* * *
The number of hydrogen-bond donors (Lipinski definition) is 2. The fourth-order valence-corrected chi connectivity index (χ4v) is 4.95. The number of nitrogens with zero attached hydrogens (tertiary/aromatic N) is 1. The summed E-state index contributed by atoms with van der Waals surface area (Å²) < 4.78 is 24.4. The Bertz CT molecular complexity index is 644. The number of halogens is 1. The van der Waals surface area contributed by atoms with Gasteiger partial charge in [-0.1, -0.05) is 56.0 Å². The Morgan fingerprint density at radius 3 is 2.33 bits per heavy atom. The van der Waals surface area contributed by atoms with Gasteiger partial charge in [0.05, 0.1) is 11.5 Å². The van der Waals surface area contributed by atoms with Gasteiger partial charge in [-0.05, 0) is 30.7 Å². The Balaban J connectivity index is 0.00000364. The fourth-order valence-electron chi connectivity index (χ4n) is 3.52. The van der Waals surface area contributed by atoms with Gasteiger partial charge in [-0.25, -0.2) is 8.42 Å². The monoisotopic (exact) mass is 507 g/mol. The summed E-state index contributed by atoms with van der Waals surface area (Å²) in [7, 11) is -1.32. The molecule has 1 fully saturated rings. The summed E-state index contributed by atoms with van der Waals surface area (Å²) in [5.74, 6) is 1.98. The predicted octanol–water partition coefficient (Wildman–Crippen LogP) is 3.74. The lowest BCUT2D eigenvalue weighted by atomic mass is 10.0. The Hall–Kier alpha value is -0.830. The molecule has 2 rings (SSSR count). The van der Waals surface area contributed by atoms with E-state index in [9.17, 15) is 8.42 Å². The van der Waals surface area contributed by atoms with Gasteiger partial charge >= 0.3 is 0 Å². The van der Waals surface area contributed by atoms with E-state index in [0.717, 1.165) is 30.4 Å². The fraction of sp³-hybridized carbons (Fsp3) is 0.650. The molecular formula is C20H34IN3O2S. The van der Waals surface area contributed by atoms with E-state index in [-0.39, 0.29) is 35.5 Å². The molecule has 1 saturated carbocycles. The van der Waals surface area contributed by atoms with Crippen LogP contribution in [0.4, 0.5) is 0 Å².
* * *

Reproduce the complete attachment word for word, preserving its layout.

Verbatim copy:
The number of hydrogen-bond donors (Lipinski definition) is 2. The fourth-order valence-corrected chi connectivity index (χ4v) is 4.95. The number of nitrogens with zero attached hydrogens (tertiary/aromatic N) is 1. The summed E-state index contributed by atoms with van der Waals surface area (Å²) < 4.78 is 24.4. The Bertz CT molecular complexity index is 644. The number of halogens is 1. The van der Waals surface area contributed by atoms with Gasteiger partial charge in [-0.1, -0.05) is 56.0 Å². The Morgan fingerprint density at radius 3 is 2.33 bits per heavy atom. The van der Waals surface area contributed by atoms with Gasteiger partial charge in [0.05, 0.1) is 11.5 Å². The van der Waals surface area contributed by atoms with Gasteiger partial charge in [-0.05, 0) is 30.7 Å². The Balaban J connectivity index is 0.00000364. The fourth-order valence-electron chi connectivity index (χ4n) is 3.52. The van der Waals surface area contributed by atoms with Gasteiger partial charge in [-0.25, -0.2) is 8.42 Å². The monoisotopic (exact) mass is 507 g/mol. The summed E-state index contributed by atoms with van der Waals surface area (Å²) in [7, 11) is -1.32. The molecule has 1 fully saturated rings. The summed E-state index contributed by atoms with van der Waals surface area (Å²) in [5.74, 6) is 1.98. The predicted octanol–water partition coefficient (Wildman–Crippen LogP) is 3.74. The lowest BCUT2D eigenvalue weighted by atomic mass is 10.0. The Hall–Kier alpha value is -0.830. The molecule has 2 rings (SSSR count). The van der Waals surface area contributed by atoms with E-state index in [9.17, 15) is 8.42 Å². The van der Waals surface area contributed by atoms with Gasteiger partial charge >= 0.3 is 0 Å². The van der Waals surface area contributed by atoms with E-state index in [0.717, 1.165) is 30.4 Å². The fraction of sp³-hybridized carbons (Fsp3) is 0.650. The molecular formula is C20H34IN3O2S. The van der Waals surface area contributed by atoms with E-state index in [-0.39, 0.29) is 35.5 Å². The molecule has 1 saturated carbocycles. The van der Waals surface area contributed by atoms with Crippen LogP contribution in [0.4, 0.5) is 0 Å².